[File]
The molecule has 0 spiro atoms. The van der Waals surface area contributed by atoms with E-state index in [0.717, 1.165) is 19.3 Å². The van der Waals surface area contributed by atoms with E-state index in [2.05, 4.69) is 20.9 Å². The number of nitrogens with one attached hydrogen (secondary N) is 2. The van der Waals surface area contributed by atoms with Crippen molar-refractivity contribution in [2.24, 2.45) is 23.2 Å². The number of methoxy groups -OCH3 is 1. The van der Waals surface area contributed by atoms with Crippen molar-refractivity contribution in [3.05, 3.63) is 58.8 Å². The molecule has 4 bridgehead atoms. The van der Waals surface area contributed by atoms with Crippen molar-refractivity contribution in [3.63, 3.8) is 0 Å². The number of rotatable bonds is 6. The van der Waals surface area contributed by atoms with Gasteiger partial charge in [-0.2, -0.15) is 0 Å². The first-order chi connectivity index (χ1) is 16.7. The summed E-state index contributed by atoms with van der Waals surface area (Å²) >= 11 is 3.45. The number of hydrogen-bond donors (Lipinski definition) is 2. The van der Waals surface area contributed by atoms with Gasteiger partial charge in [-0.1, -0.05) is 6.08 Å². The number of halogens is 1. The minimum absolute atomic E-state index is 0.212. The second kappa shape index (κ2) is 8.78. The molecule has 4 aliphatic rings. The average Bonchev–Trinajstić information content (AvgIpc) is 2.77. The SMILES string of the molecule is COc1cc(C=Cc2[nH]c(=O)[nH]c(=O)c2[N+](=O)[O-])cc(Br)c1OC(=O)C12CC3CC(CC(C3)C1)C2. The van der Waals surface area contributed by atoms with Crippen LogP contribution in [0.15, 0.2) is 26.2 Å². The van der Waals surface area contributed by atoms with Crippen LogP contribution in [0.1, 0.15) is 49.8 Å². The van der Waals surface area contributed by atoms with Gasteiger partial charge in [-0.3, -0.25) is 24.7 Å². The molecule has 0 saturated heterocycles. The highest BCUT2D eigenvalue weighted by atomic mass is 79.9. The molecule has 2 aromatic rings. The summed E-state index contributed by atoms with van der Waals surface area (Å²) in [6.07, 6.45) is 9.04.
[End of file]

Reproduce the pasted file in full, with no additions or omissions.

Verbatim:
The molecule has 0 spiro atoms. The van der Waals surface area contributed by atoms with E-state index in [0.717, 1.165) is 19.3 Å². The van der Waals surface area contributed by atoms with E-state index in [2.05, 4.69) is 20.9 Å². The number of nitrogens with one attached hydrogen (secondary N) is 2. The van der Waals surface area contributed by atoms with Crippen molar-refractivity contribution in [2.24, 2.45) is 23.2 Å². The number of methoxy groups -OCH3 is 1. The van der Waals surface area contributed by atoms with Crippen molar-refractivity contribution in [3.05, 3.63) is 58.8 Å². The molecule has 4 bridgehead atoms. The van der Waals surface area contributed by atoms with Crippen molar-refractivity contribution in [3.63, 3.8) is 0 Å². The number of rotatable bonds is 6. The van der Waals surface area contributed by atoms with Gasteiger partial charge in [-0.2, -0.15) is 0 Å². The first-order chi connectivity index (χ1) is 16.7. The summed E-state index contributed by atoms with van der Waals surface area (Å²) >= 11 is 3.45. The number of hydrogen-bond donors (Lipinski definition) is 2. The van der Waals surface area contributed by atoms with Gasteiger partial charge in [-0.1, -0.05) is 6.08 Å². The number of halogens is 1. The minimum absolute atomic E-state index is 0.212. The second kappa shape index (κ2) is 8.78. The molecule has 4 aliphatic rings. The average Bonchev–Trinajstić information content (AvgIpc) is 2.77. The SMILES string of the molecule is COc1cc(C=Cc2[nH]c(=O)[nH]c(=O)c2[N+](=O)[O-])cc(Br)c1OC(=O)C12CC3CC(CC(C3)C1)C2. The van der Waals surface area contributed by atoms with Crippen LogP contribution in [0.15, 0.2) is 26.2 Å². The van der Waals surface area contributed by atoms with Crippen LogP contribution in [0.1, 0.15) is 49.8 Å². The van der Waals surface area contributed by atoms with Gasteiger partial charge in [-0.3, -0.25) is 24.7 Å². The molecule has 0 saturated heterocycles. The highest BCUT2D eigenvalue weighted by atomic mass is 79.9. The molecule has 2 aromatic rings. The summed E-state index contributed by atoms with van der Waals surface area (Å²) in [6.07, 6.45) is 9.04.